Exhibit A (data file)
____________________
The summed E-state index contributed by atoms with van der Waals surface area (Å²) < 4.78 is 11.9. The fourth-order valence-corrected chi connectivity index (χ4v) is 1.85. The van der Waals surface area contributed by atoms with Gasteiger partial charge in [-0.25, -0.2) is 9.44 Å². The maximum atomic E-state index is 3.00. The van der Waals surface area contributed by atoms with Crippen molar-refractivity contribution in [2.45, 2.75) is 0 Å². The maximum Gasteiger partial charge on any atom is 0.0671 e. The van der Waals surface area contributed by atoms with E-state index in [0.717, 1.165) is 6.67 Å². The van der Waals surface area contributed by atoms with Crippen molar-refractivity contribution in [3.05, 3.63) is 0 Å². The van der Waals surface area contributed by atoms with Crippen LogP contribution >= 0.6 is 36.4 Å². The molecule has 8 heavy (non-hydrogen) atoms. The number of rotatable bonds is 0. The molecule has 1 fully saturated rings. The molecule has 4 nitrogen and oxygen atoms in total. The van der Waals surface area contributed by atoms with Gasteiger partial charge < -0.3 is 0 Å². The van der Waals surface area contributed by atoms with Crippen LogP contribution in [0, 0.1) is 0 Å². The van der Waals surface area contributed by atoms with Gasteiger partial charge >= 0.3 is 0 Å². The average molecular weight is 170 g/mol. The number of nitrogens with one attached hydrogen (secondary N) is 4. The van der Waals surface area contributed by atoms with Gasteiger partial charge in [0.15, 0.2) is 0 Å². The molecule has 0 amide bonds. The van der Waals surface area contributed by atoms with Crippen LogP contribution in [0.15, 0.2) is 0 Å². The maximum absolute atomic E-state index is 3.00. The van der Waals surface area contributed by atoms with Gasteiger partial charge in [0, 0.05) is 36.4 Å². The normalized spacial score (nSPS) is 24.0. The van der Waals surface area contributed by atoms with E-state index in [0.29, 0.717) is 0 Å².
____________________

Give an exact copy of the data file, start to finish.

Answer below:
The summed E-state index contributed by atoms with van der Waals surface area (Å²) < 4.78 is 11.9. The fourth-order valence-corrected chi connectivity index (χ4v) is 1.85. The van der Waals surface area contributed by atoms with Gasteiger partial charge in [-0.25, -0.2) is 9.44 Å². The maximum atomic E-state index is 3.00. The van der Waals surface area contributed by atoms with Crippen molar-refractivity contribution in [2.45, 2.75) is 0 Å². The maximum Gasteiger partial charge on any atom is 0.0671 e. The van der Waals surface area contributed by atoms with E-state index in [0.717, 1.165) is 6.67 Å². The van der Waals surface area contributed by atoms with Crippen molar-refractivity contribution in [3.05, 3.63) is 0 Å². The van der Waals surface area contributed by atoms with Crippen LogP contribution >= 0.6 is 36.4 Å². The molecule has 8 heavy (non-hydrogen) atoms. The number of rotatable bonds is 0. The molecule has 1 fully saturated rings. The molecule has 4 nitrogen and oxygen atoms in total. The van der Waals surface area contributed by atoms with Gasteiger partial charge < -0.3 is 0 Å². The van der Waals surface area contributed by atoms with Crippen LogP contribution in [0, 0.1) is 0 Å². The van der Waals surface area contributed by atoms with Gasteiger partial charge >= 0.3 is 0 Å². The average molecular weight is 170 g/mol. The number of nitrogens with one attached hydrogen (secondary N) is 4. The van der Waals surface area contributed by atoms with Gasteiger partial charge in [0.15, 0.2) is 0 Å². The molecule has 0 amide bonds. The van der Waals surface area contributed by atoms with Crippen LogP contribution in [0.15, 0.2) is 0 Å². The maximum absolute atomic E-state index is 3.00. The van der Waals surface area contributed by atoms with Gasteiger partial charge in [0, 0.05) is 36.4 Å². The normalized spacial score (nSPS) is 24.0. The van der Waals surface area contributed by atoms with E-state index in [0.29, 0.717) is 0 Å².